I’ve been feeling self-conscious lately. I keep saying things like:
“Sorry, too many miles for the dog.”
“I’d love to, but the dog’s not ready.”
“Wish I could, but I promised the dog an easy one next time out.”
I’m a little afraid that my friends think I’m avoiding them. The truth is that I’m just in a funny place right now, hiking-wise. I really love a big-mile day. I also really love hiking with my dogs. Part of the impetus for bringing Titus home was combining those loves. In the meantime, though, I’m turning down invitations because I have three rules for hiking with dogs.
It’s Gotta Be Fun
My dogs don’t help plan the hike. Oh, they’re willing participants! It’s all paws on deck the second I start filling water bottles or loading up my pack and the only phrase that gets Lilo out of bed before sunrise is, “Wanna go for a hike?” But they don’t know where we’re going when we arrive at the trailhead. Hiking with dogs — participating in any sport with animals — is a responsibility. It’s on me to make sure that they’re okay out there.
This starts with checking their physical readiness for the day’s adventure. That link goes to really nice article about appropriate exercise for young dogs that has me rethinking how quickly I want to take Titus up his first 4,000-footer. Other factors are important. About five flat miles on mostly dirt are a very different proposition than the same miles up the moonscape that is Mt. Washington. Mileage, terrain, footing, elevation gain, technicality, and weather all matter. This is true when hiking with a mature dog. I know that Lilo, for example, needs shorter, easier hikes when it’s hot and humid out. And it’s even truer when considering where to take a novice pup. I want Titus hiking with me for many years to come. That means I need to give his body a chance to acclimate to the job.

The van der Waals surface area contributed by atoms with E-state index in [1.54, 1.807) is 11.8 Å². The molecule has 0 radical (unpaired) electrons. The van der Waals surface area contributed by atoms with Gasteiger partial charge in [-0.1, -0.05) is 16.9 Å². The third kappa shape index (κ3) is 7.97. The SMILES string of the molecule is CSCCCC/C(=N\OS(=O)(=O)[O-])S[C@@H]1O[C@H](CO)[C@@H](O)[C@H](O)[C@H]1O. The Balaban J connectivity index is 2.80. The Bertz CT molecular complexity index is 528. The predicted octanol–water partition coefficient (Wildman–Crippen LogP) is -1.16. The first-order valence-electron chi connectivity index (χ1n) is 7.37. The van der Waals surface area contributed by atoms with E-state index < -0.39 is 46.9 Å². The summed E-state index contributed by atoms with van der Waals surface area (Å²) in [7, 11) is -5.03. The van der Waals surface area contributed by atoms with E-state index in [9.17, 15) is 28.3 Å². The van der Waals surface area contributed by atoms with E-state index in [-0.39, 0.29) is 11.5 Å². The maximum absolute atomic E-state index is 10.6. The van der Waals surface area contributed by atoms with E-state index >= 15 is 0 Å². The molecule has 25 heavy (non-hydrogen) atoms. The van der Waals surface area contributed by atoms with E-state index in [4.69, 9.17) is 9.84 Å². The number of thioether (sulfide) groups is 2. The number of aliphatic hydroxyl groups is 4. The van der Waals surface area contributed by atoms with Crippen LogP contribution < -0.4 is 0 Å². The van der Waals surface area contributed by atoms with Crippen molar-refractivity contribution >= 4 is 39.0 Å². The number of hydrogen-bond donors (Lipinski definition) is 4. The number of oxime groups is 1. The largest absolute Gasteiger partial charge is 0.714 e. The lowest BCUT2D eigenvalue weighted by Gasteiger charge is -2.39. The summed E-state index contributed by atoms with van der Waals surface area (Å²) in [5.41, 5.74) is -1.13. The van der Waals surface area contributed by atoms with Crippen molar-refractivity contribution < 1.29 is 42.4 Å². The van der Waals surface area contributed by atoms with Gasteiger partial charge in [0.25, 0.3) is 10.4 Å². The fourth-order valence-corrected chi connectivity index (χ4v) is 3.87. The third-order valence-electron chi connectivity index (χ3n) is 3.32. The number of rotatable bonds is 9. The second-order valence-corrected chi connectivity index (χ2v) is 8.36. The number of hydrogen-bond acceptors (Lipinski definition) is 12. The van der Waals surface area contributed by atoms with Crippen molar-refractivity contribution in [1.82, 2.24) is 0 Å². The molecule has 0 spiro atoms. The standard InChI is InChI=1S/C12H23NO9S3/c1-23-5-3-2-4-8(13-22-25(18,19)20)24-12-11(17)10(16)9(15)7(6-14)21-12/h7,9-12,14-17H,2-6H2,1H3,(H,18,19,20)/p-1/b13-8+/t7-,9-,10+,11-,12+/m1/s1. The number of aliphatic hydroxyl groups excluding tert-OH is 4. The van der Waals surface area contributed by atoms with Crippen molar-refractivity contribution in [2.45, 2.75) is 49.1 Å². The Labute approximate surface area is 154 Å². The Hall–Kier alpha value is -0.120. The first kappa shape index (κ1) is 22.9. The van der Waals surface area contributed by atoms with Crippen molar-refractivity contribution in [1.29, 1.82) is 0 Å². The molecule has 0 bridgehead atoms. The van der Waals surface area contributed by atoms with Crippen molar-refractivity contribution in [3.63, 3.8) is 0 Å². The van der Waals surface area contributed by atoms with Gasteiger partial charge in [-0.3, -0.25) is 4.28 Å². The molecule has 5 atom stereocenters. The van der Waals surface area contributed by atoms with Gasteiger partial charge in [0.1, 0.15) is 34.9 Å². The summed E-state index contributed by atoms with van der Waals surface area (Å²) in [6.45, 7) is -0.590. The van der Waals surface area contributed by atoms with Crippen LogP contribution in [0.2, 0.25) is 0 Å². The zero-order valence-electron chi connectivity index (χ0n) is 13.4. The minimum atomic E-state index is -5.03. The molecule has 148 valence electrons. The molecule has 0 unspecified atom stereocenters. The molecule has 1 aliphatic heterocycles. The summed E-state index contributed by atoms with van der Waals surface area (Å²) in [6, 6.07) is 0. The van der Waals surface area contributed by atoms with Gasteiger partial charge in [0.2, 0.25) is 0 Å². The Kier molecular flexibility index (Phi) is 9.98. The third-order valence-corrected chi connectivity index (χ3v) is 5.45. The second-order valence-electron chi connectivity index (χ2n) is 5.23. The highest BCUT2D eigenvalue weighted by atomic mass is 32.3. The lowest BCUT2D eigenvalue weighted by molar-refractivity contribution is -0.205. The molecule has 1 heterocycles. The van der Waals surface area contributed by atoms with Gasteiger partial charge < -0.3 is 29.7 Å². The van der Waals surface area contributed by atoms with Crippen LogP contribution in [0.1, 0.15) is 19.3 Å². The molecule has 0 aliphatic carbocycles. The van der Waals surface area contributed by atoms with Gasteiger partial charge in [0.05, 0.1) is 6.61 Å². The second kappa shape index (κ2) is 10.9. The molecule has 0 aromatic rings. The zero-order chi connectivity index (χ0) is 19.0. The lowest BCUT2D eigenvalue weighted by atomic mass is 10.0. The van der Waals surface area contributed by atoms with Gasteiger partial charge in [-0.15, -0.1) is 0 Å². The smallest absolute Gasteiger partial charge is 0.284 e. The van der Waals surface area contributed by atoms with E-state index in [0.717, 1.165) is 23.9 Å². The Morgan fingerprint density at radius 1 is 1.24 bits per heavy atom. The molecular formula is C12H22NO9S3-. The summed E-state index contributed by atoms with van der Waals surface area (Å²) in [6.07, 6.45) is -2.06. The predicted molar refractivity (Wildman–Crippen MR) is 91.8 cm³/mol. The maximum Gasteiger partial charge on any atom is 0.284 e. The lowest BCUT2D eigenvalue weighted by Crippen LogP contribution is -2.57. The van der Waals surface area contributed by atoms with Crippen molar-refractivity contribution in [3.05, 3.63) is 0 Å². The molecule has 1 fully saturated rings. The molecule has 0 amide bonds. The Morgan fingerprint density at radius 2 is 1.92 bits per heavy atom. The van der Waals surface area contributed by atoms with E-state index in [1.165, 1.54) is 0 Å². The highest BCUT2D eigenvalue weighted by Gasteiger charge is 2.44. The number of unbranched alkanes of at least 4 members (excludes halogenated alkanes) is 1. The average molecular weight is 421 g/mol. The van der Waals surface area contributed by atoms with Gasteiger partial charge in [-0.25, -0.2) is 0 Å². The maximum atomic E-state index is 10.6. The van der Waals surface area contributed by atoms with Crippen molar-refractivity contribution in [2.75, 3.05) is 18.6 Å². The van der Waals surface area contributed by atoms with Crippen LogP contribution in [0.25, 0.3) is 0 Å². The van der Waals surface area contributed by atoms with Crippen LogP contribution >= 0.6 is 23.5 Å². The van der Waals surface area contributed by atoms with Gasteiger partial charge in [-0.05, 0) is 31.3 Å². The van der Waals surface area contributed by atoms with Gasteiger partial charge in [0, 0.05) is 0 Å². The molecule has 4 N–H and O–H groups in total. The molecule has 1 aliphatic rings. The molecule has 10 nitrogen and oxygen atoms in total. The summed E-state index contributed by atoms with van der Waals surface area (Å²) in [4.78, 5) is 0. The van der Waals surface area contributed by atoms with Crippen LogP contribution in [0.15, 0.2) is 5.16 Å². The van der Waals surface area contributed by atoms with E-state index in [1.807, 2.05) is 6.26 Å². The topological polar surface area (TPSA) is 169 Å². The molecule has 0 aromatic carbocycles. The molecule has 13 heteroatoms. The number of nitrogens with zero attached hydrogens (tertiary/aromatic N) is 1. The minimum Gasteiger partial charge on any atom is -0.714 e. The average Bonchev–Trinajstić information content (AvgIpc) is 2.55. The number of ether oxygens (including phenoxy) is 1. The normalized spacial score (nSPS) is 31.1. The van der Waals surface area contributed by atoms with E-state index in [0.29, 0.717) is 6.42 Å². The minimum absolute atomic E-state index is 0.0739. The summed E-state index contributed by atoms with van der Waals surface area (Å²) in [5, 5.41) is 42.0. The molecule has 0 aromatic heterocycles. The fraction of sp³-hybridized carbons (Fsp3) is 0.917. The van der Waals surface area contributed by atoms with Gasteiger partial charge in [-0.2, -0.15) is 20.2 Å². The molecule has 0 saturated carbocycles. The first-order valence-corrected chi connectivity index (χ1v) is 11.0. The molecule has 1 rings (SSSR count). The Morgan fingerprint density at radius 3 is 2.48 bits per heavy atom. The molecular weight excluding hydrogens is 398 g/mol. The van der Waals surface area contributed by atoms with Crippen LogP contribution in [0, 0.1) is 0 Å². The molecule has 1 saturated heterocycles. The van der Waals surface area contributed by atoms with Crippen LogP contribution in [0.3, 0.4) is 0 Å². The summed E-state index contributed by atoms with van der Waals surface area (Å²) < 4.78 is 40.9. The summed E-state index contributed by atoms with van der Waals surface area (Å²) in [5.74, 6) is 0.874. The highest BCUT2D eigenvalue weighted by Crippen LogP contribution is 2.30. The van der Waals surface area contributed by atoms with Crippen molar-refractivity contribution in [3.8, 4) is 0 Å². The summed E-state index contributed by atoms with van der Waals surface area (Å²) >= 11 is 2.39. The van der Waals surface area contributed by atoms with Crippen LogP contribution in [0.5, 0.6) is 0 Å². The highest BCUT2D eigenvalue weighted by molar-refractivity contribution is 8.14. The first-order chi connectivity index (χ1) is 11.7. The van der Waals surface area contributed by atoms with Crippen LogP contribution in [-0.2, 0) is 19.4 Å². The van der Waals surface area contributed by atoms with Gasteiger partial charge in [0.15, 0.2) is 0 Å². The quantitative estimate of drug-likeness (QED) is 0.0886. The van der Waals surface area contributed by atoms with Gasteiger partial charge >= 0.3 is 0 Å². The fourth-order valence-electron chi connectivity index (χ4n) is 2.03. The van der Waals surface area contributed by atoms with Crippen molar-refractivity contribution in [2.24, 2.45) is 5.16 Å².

Mental and emotional readiness matter, too — and not just for the dog! Lilo did not start out as a fan of hiking. She thought it was scary; she’d frequently check out or just refuse to go down the trail. I’m goal-oriented, you guys. I like to move along and get stuff done. I found this super frustrating. S0 when I decided to try convincing her that hiking could be a fun game, I also decided that I would only take her out when I was in the right headspace to walk half a mile, stare at a rock for fifteen minutes, and then go back to the car. If I wanted to get summits and go fast, the dog stayed home. If I wanted her company in those early days, the hike had to be all about her.
Lilo was an extreme case, but the basic point holds for any dog. They don’t enjoy being scared, stressed, or sore any more than we do. Know your dog and make it fun. Pick routes with features they’ll enjoy and avoid, until you’ve built some trust, routes with features they won’t. Bring good treats and/or favorite toys and play happy training games as you go, including taking the time to train novel elements of the trail. Give them a break before they get tired. Move along again before they get frustrated or bored. Your mission, should you choose to accept it: help your dog arrive back at the car feeling like they won.
And understand that not every dog wants to hike. Your odds go way up with a good introduction to the game, but if the dog just doesn’t want to play, that has to be okay, too.
Tip: Start a new dog with such short, easy hikes that you feel a little silly about it. Scale up based on age, fitness, and apparent ability level, but only add one new layer of challenge at a time. If she’s rocking out three flat miles, next time try four or five or find a three-mile loop that includes a small peak — but don’t decide it’s time to run her up Washington!
Okay. This post is requiring a little more brainpower than I expected and the day is a little nicer, so I’m going to break here. I’ll follow up with my other rules later in the week. In the meantime, please enjoy Krista‘s excellent post about some specific White Mountain routes for novice dogs. It’s a really well thought-out progression and probably I should have just linked it in the first place instead of promising to write my own philosophical post!